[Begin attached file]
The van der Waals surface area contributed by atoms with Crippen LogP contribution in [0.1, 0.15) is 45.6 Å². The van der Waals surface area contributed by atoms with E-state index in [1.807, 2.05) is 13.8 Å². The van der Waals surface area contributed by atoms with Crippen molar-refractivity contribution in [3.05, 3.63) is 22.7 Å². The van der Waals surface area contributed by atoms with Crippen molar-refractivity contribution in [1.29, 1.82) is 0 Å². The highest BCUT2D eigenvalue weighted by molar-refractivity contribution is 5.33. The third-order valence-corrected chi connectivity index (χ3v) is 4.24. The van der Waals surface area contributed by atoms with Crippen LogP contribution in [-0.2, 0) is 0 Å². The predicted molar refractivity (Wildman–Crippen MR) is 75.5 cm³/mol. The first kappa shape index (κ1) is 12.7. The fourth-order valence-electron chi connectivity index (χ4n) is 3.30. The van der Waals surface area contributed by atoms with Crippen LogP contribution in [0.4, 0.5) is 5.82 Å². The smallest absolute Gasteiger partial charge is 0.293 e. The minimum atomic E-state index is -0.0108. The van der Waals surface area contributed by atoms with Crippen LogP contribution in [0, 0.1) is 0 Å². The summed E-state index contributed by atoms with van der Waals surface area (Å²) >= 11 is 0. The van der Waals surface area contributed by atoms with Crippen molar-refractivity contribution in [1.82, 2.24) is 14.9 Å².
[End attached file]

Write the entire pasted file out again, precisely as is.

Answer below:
The van der Waals surface area contributed by atoms with Crippen LogP contribution in [0.1, 0.15) is 45.6 Å². The van der Waals surface area contributed by atoms with E-state index in [1.807, 2.05) is 13.8 Å². The van der Waals surface area contributed by atoms with Crippen molar-refractivity contribution in [3.05, 3.63) is 22.7 Å². The van der Waals surface area contributed by atoms with Crippen molar-refractivity contribution in [1.29, 1.82) is 0 Å². The highest BCUT2D eigenvalue weighted by molar-refractivity contribution is 5.33. The third-order valence-corrected chi connectivity index (χ3v) is 4.24. The van der Waals surface area contributed by atoms with Crippen LogP contribution in [-0.2, 0) is 0 Å². The predicted molar refractivity (Wildman–Crippen MR) is 75.5 cm³/mol. The first kappa shape index (κ1) is 12.7. The fourth-order valence-electron chi connectivity index (χ4n) is 3.30. The van der Waals surface area contributed by atoms with Crippen LogP contribution in [0.4, 0.5) is 5.82 Å². The smallest absolute Gasteiger partial charge is 0.293 e. The minimum atomic E-state index is -0.0108. The van der Waals surface area contributed by atoms with Crippen LogP contribution in [0, 0.1) is 0 Å². The summed E-state index contributed by atoms with van der Waals surface area (Å²) >= 11 is 0. The van der Waals surface area contributed by atoms with Crippen molar-refractivity contribution in [1.82, 2.24) is 14.9 Å².